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Partnership or discretionary trust?

Discussion in 'Accounting, Tax & Legal' started by dws, 30th Aug, 2010.

  1. dws

    dws New Member

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    Hi,

    I am trying to formalise a business structure with a colleuge for a small consultancy. We already have various entities created and are trying to figure out the most efficient way to get going with what we have. I understand the "typical" structure for what we are doing would be:

    * a trust through which we contract to our clients, receive a wage and employ other employees or contractors,

    * Our respective companies would be the trustees of this entity

    * Our respective family trusts as the beneficiaries.

    As we already have a partnership dormant we created in the past, could we use this in lieu of the discretionary trust above? Do we still get the limited liability if the companies are the partners? Can it still distribute to the family trusts, potentially unevenly? Do we introduce other complications if we do it this way?
     
  2. Superman

    Superman Well-Known Member

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    Hi DWS

    You can have a partnership where each of your companies is one of the partners. You will typically need to distribute 50/50 unless you have a partnership agreement that states otherwise.

    You can also have a standalone company where each of your respective family trusts are the shareholders - which enables you to have the legal protection of the company as the trading entity but the tax distribution flexibility options that the discretionary / family trusts offer.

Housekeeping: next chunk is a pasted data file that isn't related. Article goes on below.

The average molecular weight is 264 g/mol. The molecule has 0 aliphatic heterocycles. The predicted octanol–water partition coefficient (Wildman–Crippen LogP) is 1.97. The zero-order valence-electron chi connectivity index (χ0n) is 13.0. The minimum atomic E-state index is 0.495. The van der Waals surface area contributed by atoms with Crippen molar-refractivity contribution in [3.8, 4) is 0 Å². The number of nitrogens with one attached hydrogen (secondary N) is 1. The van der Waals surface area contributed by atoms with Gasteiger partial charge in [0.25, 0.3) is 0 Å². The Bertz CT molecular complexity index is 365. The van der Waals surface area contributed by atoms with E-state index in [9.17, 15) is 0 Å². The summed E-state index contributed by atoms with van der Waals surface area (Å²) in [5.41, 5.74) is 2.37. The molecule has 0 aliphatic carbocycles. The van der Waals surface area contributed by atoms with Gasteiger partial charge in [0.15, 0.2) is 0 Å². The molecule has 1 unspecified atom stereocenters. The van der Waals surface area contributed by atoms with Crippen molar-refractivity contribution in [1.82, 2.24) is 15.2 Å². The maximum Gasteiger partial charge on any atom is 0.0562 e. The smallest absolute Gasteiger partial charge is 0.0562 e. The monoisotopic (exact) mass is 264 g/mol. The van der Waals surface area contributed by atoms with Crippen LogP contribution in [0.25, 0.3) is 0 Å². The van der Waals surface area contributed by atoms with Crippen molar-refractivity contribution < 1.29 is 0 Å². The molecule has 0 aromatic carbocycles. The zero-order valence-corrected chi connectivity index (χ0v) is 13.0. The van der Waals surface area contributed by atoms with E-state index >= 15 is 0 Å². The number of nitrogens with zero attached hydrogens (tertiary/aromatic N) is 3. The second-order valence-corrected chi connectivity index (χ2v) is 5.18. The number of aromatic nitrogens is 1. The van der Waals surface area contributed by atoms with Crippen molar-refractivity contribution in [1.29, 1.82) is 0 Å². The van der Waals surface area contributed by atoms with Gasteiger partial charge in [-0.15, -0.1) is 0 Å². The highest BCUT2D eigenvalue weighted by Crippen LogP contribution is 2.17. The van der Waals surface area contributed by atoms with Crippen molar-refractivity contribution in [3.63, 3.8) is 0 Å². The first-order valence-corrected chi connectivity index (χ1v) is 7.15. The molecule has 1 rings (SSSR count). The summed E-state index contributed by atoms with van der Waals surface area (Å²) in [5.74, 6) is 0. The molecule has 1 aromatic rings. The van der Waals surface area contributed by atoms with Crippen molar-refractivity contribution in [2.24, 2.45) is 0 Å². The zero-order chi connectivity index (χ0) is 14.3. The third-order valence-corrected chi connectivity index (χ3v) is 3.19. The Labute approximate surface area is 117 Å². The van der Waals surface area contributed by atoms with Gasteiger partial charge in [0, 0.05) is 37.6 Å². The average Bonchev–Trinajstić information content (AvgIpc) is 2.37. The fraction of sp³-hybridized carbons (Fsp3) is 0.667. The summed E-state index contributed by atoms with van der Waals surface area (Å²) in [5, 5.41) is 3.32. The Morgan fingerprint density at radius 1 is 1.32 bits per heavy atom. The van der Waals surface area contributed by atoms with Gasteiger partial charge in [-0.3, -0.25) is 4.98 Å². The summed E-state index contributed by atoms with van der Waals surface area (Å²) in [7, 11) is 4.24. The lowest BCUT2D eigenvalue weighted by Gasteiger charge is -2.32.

There was a good post a while ago on InvestEd here about choosing an appropriate structure: http://www.invested.com.au/65/what-structure-should-i-use-operate-37263/

    At the end of the day you want to find something that works of you - and hopefully gives you a balance of asset protection and tax effectiveness at a reasonable cost.

    Good luck with everything!
    SM
     
  3. dws

    dws New Member

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    Thanks Superman,

    So I think you are saying we could use the existing partnership we created dormant some time ago rather than a new discretionary trust.

    Either could be owned/directed by companies rather than us individually (which would limit the liability in a parnership) - can we change partnership ownership of an existing parnership and how is this done?

    Either option would need a partnership agreement (Partnership) or head agreement (discretionary trust).

    Given that we need to cover off on a range of issues in the agreement, including rules for salaries or ourselves and employees / contractors, rules for unevenly distributing income to the trusts, insurance, expense allocations (joint/individual), is there any difference in the documentation or are they basically the same with a different name?
     
  4. Superman